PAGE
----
Soon, there was a slight stir in the crowd and someone announced the pending entrance of the two participants. I was caught off guard when, expecting to hear a traditional wedding march or other wedding song, I instead heard another slightly jazzy and upbeat tune coming from the string quarted behind me. Everyone in the crowd began laughing, including Sarah. I saw my two friends enter the area together, smiling broadly. The tune was vaguely familiar, and I eventually determined it was from television, but I couldn’t quite place it. Everyone around me was still laughing, so I was embarrassed to ask because I didn’t know exactly why it was funny. Finally I whispered to Sarah, "What song IS this? It sounds familiar."

She looked at me a bit surprised and then responded, "It’s the theme song from Hockey Night in Canada."

Oh, yes, why hadn’t I realized that? After all, nothing says love and commitment like Hockey Night in Canada!

After this song finished, the ceremony turned much more formal and was, in fact, quite touching and beautiful. After all the vows were said, rings exchanged, kisses kissed, and papers signed (for my US readers--in Canadian weddings, all the paperwork is signed during the actual ceremony), the best man was called up to the front. As the wedding reception did not involve a formal dinner, the best man was called up front to make a speech. Sure enough, he was dressed in a new Dion Phaneuf Toronto Maple Leafs jersey over his suit and tie. (Both brides are passionate Maple Leafs fans.) He was an odd contrast to all of the other wedding party members who were in nice dresses or pantsuits.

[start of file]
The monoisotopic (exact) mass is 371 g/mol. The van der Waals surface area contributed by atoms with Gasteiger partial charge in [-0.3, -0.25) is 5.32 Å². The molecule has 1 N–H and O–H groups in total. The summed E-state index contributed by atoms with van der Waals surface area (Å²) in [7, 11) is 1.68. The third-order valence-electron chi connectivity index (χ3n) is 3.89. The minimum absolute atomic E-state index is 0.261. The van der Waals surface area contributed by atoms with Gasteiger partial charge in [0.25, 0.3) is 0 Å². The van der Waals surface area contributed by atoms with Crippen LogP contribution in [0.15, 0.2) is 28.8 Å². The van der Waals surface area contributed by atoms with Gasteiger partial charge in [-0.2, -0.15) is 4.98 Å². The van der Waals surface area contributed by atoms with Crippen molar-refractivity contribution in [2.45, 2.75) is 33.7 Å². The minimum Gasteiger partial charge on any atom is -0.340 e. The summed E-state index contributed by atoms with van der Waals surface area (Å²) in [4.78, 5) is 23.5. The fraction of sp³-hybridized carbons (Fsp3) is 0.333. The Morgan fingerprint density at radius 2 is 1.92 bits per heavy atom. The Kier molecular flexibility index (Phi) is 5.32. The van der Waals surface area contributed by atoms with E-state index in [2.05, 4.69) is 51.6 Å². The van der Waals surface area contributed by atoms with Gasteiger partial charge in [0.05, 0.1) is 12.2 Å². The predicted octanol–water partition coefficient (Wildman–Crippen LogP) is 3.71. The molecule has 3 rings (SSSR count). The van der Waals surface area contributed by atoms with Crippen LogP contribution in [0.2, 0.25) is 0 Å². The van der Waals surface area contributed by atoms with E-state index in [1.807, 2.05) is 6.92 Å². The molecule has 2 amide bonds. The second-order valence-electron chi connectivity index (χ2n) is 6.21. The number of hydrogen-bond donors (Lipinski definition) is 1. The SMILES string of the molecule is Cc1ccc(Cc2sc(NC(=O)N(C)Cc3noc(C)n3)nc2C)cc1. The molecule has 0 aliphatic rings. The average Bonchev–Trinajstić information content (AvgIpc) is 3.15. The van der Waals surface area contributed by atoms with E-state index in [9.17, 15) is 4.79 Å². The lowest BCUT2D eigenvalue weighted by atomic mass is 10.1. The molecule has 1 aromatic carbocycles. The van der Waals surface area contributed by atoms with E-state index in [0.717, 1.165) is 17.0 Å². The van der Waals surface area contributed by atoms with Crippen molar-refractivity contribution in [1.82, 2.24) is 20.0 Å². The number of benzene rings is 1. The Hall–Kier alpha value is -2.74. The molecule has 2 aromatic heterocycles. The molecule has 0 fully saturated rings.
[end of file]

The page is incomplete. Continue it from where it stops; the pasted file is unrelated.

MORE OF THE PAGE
Later in the evening during the reception, I was still pondering the significance of attending my first Canadian and same-sex wedding when both of the brides came over to chat. They wanted to show us something really neat, they said. One of the brides rolled up the leg of her pantsuit to reveal a garter. But this wasn’t just any garter. This was a Toronto Maple Leafs garter!
The brides wandered off and I looked at Sarah and said, "You know, there is NO OTHER PLACE IN THE WORLD where we would have experienced what we did today--a legal same-sex wedding with a hockey theme and attendees who are all truly happy for the brides and at the wedding because they genuinely care about the couple, not because it’s like a sideshow of deviant behavior."

It took me about two days to get the theme tune to Hockey Night in Canada out of my head! I also began to wonder what song was played at my friend’s brother’s actual funeral service, and I guessed that chances were good that it might have been from HNIC.


HEY said...

The more I read about your life an times in Canada, I am convinced that you were a Canadian from a previous life. It seems like a place made just for you. People doing what they like and how they like without being stuck in conventional mores. What a novel idea....

MSEH said...

As always, thanks for a great post!

MJB said...

Strangely enough, this morning I was on the phone with a co-worker, and I was telling her about my experiences attending last weekend's wedding. I said, "So, have you ever been to a wedding where the participants walked into the ceremony to the theme of Hockey Night in Canada?"

Much to my surprise, she said, "Yeah, I did at my wedding." I thought she was kidding. She wasn't.

MJB said...

Another update--a few weeks ago, a friend's daughter was showing me her wedding photo album. There amongst the photos of the wedding party were several of the wedding party posing with a Stanley Cup replica! I wasn't sure what that had to do with the wedding or anything else, but considering my experiences in Canada so far, I wasn't too surprised.